The Ohio State University is poised to make lasting contributions to solving many of the world’s complex and pervasive challenges. One of the most pressing: sustainability.
Reconfirming its commitment to enhancing social, economic and environmental conditions, Ohio State has created the Sustainability Institute to support and integrate sustainability and resilience scholarship and activities across the university.
“Sustainability is a challenge that transcends any single individual, discipline or organization. It demands the persistent dedication of a diversity of many people with a shared vision for a more resilient, equitable, sustainable and inclusive society,” says Elena Irwin, faculty director of the Sustainability Institute and professor of environmental economics.
Irwin explained that 27 core faculty members, hired in partnership with 18 different university departments through the Discovery Themes initiative, make up the backbone of the institute, which will pursue a more coordinated and inclusive approach to sustainability that facilitates interdisciplinary collaboration, campus stewardship and applied solutions. Already at Ohio State, 600 faculty and researchers are engaged in sustainability research; over 1,000 courses support sustainability learning; and more than 80 student organizations focus on sustainability issues.
Ohio State faculty will look to Sustainability Institute staff members for help in areas including development of research grant proposals; enhancing student curriculum; building partnerships with businesses, government agencies, non-profit organizations and peer universities; hosting educational and outreach events; and creating opportunities for living laboratories for teaching and research on campus. Irwin is joined in leading the Institute by Kate Bartter, executive director. Mike Shelton serves as associate director, responsible for tracking the university's sustainability goals; Josh Knights is director of partnerships; Maureen Langlois is proposal development specialist for SI; and Gina Hnytka is director of education and learning programs. Gina Langen and Joan Wall cover communications and marketing for the Institute, Kathy Jackson serves as program assistant, and Gwyn Dalton is administrative manager.
“Ohio State’s interdisciplinary research capacity, culture of problem solving and partnerships with industry, government and advocacy organizations offer strategic opportunities for the university to create transformational change in Ohio and around the world,” says Bartter. “Ohio State’s commitment to sustainability is to prepare our students for global citizenship and to develop solutions for local, state and global communities.”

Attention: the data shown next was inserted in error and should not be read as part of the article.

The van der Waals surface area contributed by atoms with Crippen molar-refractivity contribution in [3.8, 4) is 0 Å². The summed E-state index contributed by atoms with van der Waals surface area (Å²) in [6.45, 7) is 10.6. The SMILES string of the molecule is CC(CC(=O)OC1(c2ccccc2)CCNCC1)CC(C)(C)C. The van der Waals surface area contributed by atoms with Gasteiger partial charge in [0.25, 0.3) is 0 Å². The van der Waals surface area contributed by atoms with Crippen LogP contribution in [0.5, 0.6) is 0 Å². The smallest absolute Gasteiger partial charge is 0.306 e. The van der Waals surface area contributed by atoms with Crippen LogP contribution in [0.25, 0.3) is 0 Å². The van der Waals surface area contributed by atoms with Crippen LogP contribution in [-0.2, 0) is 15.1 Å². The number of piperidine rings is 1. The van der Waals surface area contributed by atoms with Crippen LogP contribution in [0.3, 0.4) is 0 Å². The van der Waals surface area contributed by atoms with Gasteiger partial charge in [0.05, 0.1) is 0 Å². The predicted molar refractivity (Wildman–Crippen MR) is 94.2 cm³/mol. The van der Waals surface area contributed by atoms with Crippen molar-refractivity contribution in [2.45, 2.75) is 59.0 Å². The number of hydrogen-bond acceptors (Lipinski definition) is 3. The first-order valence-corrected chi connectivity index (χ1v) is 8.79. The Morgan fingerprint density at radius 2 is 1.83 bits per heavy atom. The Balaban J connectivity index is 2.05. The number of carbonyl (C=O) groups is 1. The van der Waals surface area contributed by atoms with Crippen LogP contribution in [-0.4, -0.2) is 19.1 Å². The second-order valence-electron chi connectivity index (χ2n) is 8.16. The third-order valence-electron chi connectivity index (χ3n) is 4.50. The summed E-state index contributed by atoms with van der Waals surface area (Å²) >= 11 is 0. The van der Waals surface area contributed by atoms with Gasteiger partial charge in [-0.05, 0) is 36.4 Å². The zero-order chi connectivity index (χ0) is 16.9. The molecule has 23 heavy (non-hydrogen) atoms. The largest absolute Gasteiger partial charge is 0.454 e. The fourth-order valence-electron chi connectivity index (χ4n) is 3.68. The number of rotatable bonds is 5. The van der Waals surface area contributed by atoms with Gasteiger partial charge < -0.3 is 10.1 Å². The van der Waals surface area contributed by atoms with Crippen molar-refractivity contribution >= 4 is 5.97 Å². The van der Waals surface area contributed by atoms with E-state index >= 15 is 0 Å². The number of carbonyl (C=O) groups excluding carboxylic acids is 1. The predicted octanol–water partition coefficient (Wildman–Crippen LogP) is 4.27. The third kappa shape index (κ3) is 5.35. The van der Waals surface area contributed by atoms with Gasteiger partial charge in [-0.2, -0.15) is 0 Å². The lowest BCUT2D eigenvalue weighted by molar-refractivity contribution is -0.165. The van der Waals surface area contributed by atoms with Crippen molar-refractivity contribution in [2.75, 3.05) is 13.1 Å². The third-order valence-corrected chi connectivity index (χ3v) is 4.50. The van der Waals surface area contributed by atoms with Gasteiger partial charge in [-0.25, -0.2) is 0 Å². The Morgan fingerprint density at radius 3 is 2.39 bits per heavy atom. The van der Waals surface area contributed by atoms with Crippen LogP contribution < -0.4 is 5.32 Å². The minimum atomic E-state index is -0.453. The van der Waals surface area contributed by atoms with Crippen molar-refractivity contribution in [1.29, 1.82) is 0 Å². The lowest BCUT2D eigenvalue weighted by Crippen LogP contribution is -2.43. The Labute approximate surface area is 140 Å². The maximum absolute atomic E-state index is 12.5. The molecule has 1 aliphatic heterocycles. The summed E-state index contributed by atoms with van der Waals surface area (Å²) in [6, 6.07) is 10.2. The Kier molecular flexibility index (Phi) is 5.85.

The institute will not only promote sustainability and resilience research, teaching and learning but also will build collaborations with public and private sector partners to develop and apply sustainable solutions. In addition, the institute will work to integrate sustainability scholarship with campus activities to engage students in research and experiential learning.
“Throughout my time at Ohio State, I have been fortunate to receive advice and guidance from many of the staff and faculty who are a part of the Sustainability Institute,” says Matthew Griffin, a senior majoring in environment, economy, development and sustainability with a focus on business. “Their efforts have helped myself and countless other students explore how we can contribute to making our campus, and our world, a better, more sustainable home.”
“We all know the problems facing future generations require cross disciplinary solutions. One voice or idea is not enough; the problems are simply too great,” says Griffin, who also works as a sustainability student assistant for the university departments of Athletics, Business Advancement, and Business and Finance. “This Institute represents Ohio State’s commitment to creating a space for groundbreaking solutions to emerge and gives students the opportunity to be a valued voice in the conversation.”
The institute also will coordinate and accelerate the university’s Sustainability Goals, which were set in 2015 to further integrate sustainability into teaching, research, curriculum, operations and community partnerships. The goals also guide the university toward achieving zero waste; reducing energy and water use and the footprint of its fleet vehicles; and increasing ecosystem services, locally and sustainably sourced food and environmentally preferred product standards.
“Getting to carbon neutrality by 2050 will take creativity, commitment and innovation,” says Beth Snoke, the university’s director of transportation and traffic management. “We have an obligation to take what we learn on campus in sustainability and transfer it to the Columbus community and beyond. The creation of the Sustainability Institute strengthens the internal partnership we had already created to engage faculty and students in our campus sustainability plans.”
Irwin said the work of sustainability often feels overwhelming, given the magnitude of the problems.
“We are grappling with enormous challenges of sustaining our communities and addressing deeply rooted problems of economic and social inequities in the face of growing resource scarcities, environmental degradation and unprecedented global environmental change," she says. "Clearly the only way we can make progress is to work together. The Sustainability Institute will be a platform to enable this work.”